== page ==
¶9 We fail to find in the record anything other than that the plaintiffs, as attorneys for the ward, were present in the district court for trial when this matter which arose improperly in the county court was regularly reached in the district court, in May, 1923. No objection was made to the district court trying the matter, and no question as to its want of jurisdiction was presented. On the contrary, when the stipulation became known to the plaintiffs, a motion was made to strike the same, which was by the district court sustained. Testimony was taken; the ward was called by the bondsmen and used as a witness. A recovery was had by the judgment of the district court of $ 450. This became a finality. Had the plaintiffs, at the will of the ward, brought an independent action in the district court, invoking its equity powers for an accounting as against the bondsmen, this judgment could have been successfully pleaded as a final adjudication of her rights in the premises, under the authorities, supra. If this judgment could have been so interposed as to a suit subsequently brought by the ward, then the amount of the recovery in said judgment measures their rights under the contract, unless the judgment of the district court was entered, as plaintiffs contend, as an agreed judgment, due to wrongful negotiations between the defendants and plaintiffs client, without notice to the plaintiffs.
¶10 This takes us to an investigation of the record and the form of judgment entered by the district court, and as to whether or not the judgment and findings of the district court were in fact moved by the agreement or stipulation entered into between the ward and the defendants. The record discloses that the trial court refused to enter any agreed judgment, but, after taking testimony on each item presented by the report, stated the account, both as to moneys received by the deceased guardian, item by item, and as to expenditures made, item by item, which showed a balance due from the guardian to the ward of $ 450, and the recitation of the stipulation which had been offered in evidence that she had been paid that amount by the bondsmen was, as we construe the judgment, merely inserted therein as the reason for the district court directing the county court to discharge the bondsmen from further liability.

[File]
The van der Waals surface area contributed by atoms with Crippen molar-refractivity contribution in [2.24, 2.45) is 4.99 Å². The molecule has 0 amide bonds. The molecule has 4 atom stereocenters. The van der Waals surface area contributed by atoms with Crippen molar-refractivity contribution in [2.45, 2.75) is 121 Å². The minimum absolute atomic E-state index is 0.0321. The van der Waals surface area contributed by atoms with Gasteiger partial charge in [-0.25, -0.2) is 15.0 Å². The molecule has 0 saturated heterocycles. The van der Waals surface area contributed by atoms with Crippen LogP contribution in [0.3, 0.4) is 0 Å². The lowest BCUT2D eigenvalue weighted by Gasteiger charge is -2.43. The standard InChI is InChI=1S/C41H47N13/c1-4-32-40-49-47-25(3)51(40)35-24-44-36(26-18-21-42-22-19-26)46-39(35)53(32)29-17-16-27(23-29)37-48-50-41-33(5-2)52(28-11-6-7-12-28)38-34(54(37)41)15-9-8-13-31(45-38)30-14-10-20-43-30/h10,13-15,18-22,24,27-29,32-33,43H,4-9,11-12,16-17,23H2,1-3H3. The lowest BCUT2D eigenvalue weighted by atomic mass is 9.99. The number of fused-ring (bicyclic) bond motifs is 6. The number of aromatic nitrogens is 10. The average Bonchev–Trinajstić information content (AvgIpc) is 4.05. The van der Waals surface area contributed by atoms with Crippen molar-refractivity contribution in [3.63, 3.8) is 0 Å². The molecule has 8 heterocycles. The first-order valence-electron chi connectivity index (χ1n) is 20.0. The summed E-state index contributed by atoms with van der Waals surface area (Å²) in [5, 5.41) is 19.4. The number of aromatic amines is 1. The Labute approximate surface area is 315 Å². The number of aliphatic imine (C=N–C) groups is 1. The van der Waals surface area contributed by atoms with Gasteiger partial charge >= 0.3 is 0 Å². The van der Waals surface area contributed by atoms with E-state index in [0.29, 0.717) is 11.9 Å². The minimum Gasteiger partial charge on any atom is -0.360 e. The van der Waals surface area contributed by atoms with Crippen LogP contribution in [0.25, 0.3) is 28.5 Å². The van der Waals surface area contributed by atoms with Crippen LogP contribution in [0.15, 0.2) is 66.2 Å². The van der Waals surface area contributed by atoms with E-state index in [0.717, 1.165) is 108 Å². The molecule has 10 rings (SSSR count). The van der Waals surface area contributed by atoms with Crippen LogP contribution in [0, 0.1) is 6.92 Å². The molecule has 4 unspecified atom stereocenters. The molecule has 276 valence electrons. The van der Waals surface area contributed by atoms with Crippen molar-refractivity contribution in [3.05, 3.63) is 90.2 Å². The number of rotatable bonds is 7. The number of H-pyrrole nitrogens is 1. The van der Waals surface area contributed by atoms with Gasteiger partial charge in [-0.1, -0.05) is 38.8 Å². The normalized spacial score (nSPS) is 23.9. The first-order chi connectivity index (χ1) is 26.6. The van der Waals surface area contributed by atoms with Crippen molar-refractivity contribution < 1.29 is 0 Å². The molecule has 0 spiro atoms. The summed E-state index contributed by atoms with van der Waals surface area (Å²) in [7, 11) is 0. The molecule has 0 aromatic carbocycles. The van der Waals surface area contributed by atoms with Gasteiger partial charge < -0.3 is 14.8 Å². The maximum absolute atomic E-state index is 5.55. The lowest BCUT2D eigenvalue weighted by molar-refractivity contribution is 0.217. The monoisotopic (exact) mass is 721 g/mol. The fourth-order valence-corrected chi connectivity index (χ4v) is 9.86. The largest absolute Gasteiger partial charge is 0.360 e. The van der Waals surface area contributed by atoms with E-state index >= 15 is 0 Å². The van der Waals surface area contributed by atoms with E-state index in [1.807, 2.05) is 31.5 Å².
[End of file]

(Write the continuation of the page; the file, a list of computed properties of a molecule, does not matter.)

¶11 We cannot overlook the statement made by the plaintiffs in their brief (page 17) to the effect that they do not contend that their contract and the stipulation made by defendants with the ward would make the defendants liable under the law for one-third of the amount they expected to sue for; but that they do insist that the evidence offered in the trial of the instant case was sufficient for the trial judge (Judge Arnett) in the instant case to determine that the ward, if she had been left uninfluenced in the hands of her attorneys, would have successfully obtained the judgment against the bondsmen in the sum of $ 5,498.95. In this connection it must be noted that no suit which they say that they expected to bring was ever filed, and the only proof introduced which could have been intended to have any probative value at all on the possibility of a recovery or the amount thereof, if such intended suit had ever been filed in fact, was the finding made by the county court that $ 5,498.95 was due from the bondsmen to the ward, and upon this finding of the county court they deduce in their argument that a court of equity, had its jurisdiction ever been invoked in an independent proceeding, would have found that amount. This argument is presented in the face of the argument, immediately preceding in the brief that the county court had no jurisdiction, and its finding and judgment was an absolute nullity. We cannot reconcile the position that this finding had any probative value as to what they would have recovered, had they in fact filed their suit as they contend they intended to do, when the court which made the finding had no power to do anything in regard to the matter. Proof was necessary under Orwig v. Emerick, supra, and on page 7 of response to petition to rehear herein, in commenting on said case, they say: